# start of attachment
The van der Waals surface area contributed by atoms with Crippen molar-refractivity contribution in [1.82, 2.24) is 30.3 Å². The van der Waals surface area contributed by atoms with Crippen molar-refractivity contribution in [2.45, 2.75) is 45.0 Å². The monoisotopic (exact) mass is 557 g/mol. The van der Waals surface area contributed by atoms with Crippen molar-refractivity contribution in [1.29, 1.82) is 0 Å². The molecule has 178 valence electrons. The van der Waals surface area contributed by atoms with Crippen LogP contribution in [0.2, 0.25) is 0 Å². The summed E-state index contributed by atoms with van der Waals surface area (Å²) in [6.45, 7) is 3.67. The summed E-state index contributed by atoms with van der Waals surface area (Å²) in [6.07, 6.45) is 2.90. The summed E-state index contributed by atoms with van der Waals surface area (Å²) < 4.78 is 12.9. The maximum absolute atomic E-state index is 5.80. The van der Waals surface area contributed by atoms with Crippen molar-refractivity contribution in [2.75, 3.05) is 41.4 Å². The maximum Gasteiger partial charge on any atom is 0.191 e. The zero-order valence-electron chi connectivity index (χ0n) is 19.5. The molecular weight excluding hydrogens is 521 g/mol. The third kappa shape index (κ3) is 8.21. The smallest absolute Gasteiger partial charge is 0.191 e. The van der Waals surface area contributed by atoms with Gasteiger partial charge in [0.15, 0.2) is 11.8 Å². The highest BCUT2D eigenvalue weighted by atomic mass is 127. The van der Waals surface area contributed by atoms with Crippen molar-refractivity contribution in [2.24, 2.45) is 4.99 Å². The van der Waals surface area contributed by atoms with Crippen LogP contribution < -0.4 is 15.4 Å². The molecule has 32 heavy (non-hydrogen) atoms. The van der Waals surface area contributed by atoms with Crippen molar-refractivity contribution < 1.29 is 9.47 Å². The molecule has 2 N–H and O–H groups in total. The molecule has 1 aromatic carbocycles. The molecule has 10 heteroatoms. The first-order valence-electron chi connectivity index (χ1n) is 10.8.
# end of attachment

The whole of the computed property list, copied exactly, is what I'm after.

The van der Waals surface area contributed by atoms with Crippen molar-refractivity contribution in [1.82, 2.24) is 30.3 Å². The van der Waals surface area contributed by atoms with Crippen molar-refractivity contribution in [2.45, 2.75) is 45.0 Å². The monoisotopic (exact) mass is 557 g/mol. The van der Waals surface area contributed by atoms with Crippen molar-refractivity contribution in [1.29, 1.82) is 0 Å². The molecule has 178 valence electrons. The van der Waals surface area contributed by atoms with Crippen LogP contribution in [0.2, 0.25) is 0 Å². The summed E-state index contributed by atoms with van der Waals surface area (Å²) in [6.45, 7) is 3.67. The summed E-state index contributed by atoms with van der Waals surface area (Å²) in [6.07, 6.45) is 2.90. The summed E-state index contributed by atoms with van der Waals surface area (Å²) < 4.78 is 12.9. The maximum absolute atomic E-state index is 5.80. The van der Waals surface area contributed by atoms with Crippen molar-refractivity contribution in [2.75, 3.05) is 41.4 Å². The maximum Gasteiger partial charge on any atom is 0.191 e. The zero-order valence-electron chi connectivity index (χ0n) is 19.5. The molecular weight excluding hydrogens is 521 g/mol. The third kappa shape index (κ3) is 8.21. The smallest absolute Gasteiger partial charge is 0.191 e. The van der Waals surface area contributed by atoms with Gasteiger partial charge in [0.15, 0.2) is 11.8 Å². The highest BCUT2D eigenvalue weighted by atomic mass is 127. The van der Waals surface area contributed by atoms with Crippen molar-refractivity contribution in [2.24, 2.45) is 4.99 Å². The van der Waals surface area contributed by atoms with Crippen LogP contribution < -0.4 is 15.4 Å². The molecule has 32 heavy (non-hydrogen) atoms. The van der Waals surface area contributed by atoms with Crippen molar-refractivity contribution < 1.29 is 9.47 Å². The molecule has 2 N–H and O–H groups in total. The molecule has 1 aromatic carbocycles. The molecule has 10 heteroatoms. The first-order valence-electron chi connectivity index (χ1n) is 10.8.